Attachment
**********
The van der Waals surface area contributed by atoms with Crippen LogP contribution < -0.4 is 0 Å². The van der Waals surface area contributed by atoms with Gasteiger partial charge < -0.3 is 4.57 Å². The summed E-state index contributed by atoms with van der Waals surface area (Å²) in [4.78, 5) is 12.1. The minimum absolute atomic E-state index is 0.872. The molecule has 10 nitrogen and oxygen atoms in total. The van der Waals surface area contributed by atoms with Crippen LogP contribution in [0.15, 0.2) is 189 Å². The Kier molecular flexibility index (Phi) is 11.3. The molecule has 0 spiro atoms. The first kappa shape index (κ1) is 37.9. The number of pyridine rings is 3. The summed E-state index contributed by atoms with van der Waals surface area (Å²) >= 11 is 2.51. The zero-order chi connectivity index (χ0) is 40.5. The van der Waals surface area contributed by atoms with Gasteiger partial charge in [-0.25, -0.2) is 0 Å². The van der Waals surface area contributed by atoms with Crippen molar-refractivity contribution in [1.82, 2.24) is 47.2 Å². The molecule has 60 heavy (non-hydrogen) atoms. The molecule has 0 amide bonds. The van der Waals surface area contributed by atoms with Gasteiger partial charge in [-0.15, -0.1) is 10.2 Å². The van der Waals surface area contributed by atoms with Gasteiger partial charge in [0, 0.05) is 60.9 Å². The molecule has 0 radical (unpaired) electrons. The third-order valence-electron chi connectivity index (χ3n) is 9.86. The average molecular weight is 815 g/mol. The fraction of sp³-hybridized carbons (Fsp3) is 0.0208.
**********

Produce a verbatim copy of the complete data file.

The van der Waals surface area contributed by atoms with Crippen LogP contribution < -0.4 is 0 Å². The van der Waals surface area contributed by atoms with Gasteiger partial charge < -0.3 is 4.57 Å². The summed E-state index contributed by atoms with van der Waals surface area (Å²) in [4.78, 5) is 12.1. The minimum absolute atomic E-state index is 0.872. The molecule has 10 nitrogen and oxygen atoms in total. The van der Waals surface area contributed by atoms with Crippen LogP contribution in [0.15, 0.2) is 189 Å². The Kier molecular flexibility index (Phi) is 11.3. The molecule has 0 spiro atoms. The first kappa shape index (κ1) is 37.9. The number of pyridine rings is 3. The summed E-state index contributed by atoms with van der Waals surface area (Å²) >= 11 is 2.51. The zero-order chi connectivity index (χ0) is 40.5. The van der Waals surface area contributed by atoms with Gasteiger partial charge in [-0.25, -0.2) is 0 Å². The van der Waals surface area contributed by atoms with Crippen molar-refractivity contribution in [1.82, 2.24) is 47.2 Å². The molecule has 60 heavy (non-hydrogen) atoms. The molecule has 0 amide bonds. The van der Waals surface area contributed by atoms with Gasteiger partial charge in [-0.15, -0.1) is 10.2 Å². The van der Waals surface area contributed by atoms with Gasteiger partial charge in [0, 0.05) is 60.9 Å². The molecule has 0 radical (unpaired) electrons. The third-order valence-electron chi connectivity index (χ3n) is 9.86. The average molecular weight is 815 g/mol. The fraction of sp³-hybridized carbons (Fsp3) is 0.0208.